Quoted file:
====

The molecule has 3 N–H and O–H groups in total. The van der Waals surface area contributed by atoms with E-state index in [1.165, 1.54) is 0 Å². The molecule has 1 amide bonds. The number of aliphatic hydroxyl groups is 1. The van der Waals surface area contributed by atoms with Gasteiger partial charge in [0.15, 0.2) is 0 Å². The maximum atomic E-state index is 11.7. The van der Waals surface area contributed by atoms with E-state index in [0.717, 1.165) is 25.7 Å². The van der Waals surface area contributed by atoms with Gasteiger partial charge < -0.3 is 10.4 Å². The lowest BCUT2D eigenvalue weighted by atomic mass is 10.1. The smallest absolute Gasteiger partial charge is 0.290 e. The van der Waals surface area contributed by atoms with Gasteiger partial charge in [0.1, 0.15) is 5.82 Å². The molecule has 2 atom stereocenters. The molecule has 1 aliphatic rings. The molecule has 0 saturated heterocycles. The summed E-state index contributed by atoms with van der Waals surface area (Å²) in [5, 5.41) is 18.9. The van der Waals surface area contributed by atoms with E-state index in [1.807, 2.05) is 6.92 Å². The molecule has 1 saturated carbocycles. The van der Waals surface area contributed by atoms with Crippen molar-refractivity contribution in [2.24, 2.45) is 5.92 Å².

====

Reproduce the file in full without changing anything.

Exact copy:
The molecule has 3 N–H and O–H groups in total. The van der Waals surface area contributed by atoms with E-state index in [1.165, 1.54) is 0 Å². The molecule has 1 amide bonds. The number of aliphatic hydroxyl groups is 1. The van der Waals surface area contributed by atoms with Gasteiger partial charge in [0.15, 0.2) is 0 Å². The maximum atomic E-state index is 11.7. The van der Waals surface area contributed by atoms with E-state index in [0.717, 1.165) is 25.7 Å². The van der Waals surface area contributed by atoms with Gasteiger partial charge < -0.3 is 10.4 Å². The lowest BCUT2D eigenvalue weighted by atomic mass is 10.1. The smallest absolute Gasteiger partial charge is 0.290 e. The van der Waals surface area contributed by atoms with Gasteiger partial charge in [0.1, 0.15) is 5.82 Å². The molecule has 2 atom stereocenters. The molecule has 1 aliphatic rings. The molecule has 0 saturated heterocycles. The summed E-state index contributed by atoms with van der Waals surface area (Å²) in [5, 5.41) is 18.9. The van der Waals surface area contributed by atoms with E-state index in [1.807, 2.05) is 6.92 Å². The molecule has 1 saturated carbocycles. The van der Waals surface area contributed by atoms with Crippen molar-refractivity contribution in [2.24, 2.45) is 5.92 Å².